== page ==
Succinct camera buying advice

Many of my readers now that being asked for camera buying advice is a somewhat regular occurence for me. Mike Johnston of The Online Photographer summed it up about as well and succinctly as I have ever read in one in a series of recent posts:

“But seriously, here’s how to buy a camera: figure out what lenses you need first, and who has them; figure how big a camera you want to carry; figure out (from that and from the pricing and your budget) what level or tier you’re going to be looking in (and this level is a good one); then pick one and get on with it.”

My usual advice is to find the Canon camera that best fits your budget and desired features and then talk yourself into the next higher-priced model. If someone complains about not wanting to buy a Canon, I tell them that they asked the wrong person for advice. That’s not entirely true, though, since I do occasionally recommend Panasonics too.

Update: The day after writing the above, New York Times personal technology columnist David Pogue offered this even-briefer bit of advice in response to the cocktail-party question, “What camera should I get?”:

“The Canon PowerShot SD880. Or, if you’re willing to carry around a bigger, heavier model (an S.L.R.), the Nikon D5000.”

I’ve recommended the first camera. The latter I’m not very familiar with, but I have long found Nikon’s user interface to be confusing.


Meet me at SXSW ’09

I’m in the midst of this year’s journey to the SXSW Interactive Festival in Austin, TX. I have described it in the past as a giant, five-day-long group hug for the builders of the web. This is my fourth visit to this conference in the past five years.

You can stalkfollow me around on

Adventure Miscellany Photography

Happy Holidays 2008

Here are some links to stories and photo sets from my adventures of 2008:




Keep checking back. I might not be done yet.

Site news

Most popular content, 3Q 2008

I don’t post here often enough. I realized the other day when I was thinking about posting this that I haven’t posted one of these in a year. I hope to be able to start writing here and on the work blog more often.

Without further adieu, the most popular content here for the third quarter of 2008, according to Google Analytics, is:

  • MyCokeRewards vs. PepsiStuff – The post I sometimes wish I had never written. It’s number one with a bullet and far outpaces everything else on the site. Readers seem to like to comment on it, too, but I recently turned those off. The truth is, I pretty much stopped drinking the stuff over a month ago in an effort to resolve a health problem (tinnitus). It didn’t relieve the problem, but I don’t feel any worse for not having all that caffeine and aspartame running around my system so I now only very moderately consume diet cola and unsweet tea. I had a thought while preparing myself to write the post that you are reading of trying to dethrone it by writing something like, “Divorce – one man’s strategy.”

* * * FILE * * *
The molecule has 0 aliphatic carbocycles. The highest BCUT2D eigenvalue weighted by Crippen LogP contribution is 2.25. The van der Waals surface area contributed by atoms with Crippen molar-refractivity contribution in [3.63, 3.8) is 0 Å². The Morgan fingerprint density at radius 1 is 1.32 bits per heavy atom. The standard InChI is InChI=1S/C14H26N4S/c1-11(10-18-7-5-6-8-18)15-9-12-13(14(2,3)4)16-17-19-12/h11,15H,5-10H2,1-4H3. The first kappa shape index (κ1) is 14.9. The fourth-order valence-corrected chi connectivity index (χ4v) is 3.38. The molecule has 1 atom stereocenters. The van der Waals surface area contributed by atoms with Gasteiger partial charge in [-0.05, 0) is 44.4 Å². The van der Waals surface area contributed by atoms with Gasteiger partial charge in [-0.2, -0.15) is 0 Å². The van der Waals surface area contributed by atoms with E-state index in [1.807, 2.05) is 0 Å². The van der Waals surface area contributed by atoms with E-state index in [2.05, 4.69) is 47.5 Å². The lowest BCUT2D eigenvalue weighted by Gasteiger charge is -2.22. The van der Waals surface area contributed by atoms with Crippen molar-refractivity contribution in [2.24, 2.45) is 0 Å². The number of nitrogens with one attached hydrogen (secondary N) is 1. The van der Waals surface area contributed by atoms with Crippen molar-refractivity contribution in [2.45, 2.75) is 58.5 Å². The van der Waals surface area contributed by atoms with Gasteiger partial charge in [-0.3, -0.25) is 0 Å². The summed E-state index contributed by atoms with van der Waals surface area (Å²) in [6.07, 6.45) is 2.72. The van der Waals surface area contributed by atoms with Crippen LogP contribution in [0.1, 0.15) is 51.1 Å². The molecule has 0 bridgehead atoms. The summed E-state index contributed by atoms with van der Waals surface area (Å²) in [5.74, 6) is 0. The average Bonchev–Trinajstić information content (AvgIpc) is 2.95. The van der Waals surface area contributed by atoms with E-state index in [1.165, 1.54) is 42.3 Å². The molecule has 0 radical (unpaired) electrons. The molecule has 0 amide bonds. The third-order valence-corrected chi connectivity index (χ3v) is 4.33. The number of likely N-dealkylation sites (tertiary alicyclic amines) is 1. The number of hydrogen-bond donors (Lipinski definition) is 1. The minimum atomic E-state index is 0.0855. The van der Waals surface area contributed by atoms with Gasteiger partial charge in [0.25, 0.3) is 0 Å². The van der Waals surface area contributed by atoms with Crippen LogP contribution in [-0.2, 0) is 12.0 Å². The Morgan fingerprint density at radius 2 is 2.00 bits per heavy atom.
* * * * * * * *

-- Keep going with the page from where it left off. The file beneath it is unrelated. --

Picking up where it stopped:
• Ichetucknee Springs tubing photos – My first attempt at writing a post with the expressed intent of collecting search engine traffic. It worked. I’m currently number three behind two official pages if you use the post title as the search term.
  • Geotagging photos for Flickr with Mac OS X and a Garmin GPS – This makes me happy as it’s the type of writing I would like to do more of around here.
  • Micanopy Fall Harvest Festival pics posted – Must be all search engine traffic.
  • JBL On Stage II comments – I’m pleased to see another recent techie product-oriented post make this list.

The old photo gallery still gets a bit of traffic here, too. One of these days I may actually finish moving all that stuff to Flickr (some of it’s duplicated), properly handle redirects, and get a nice solution in place for displaying the Flickr stuff here. Some day, maybe.

The most-viewed old photo galleries here in this time frame were:

Tubing, bicycling and butterflies — yeah, that sounds like me.

If you’re interested in what search terms bring traffic here, they would be:

  • Pepsi stuff, MyCokeRewards, and related terms.
  • Ichetucknee tubing and variations thereof.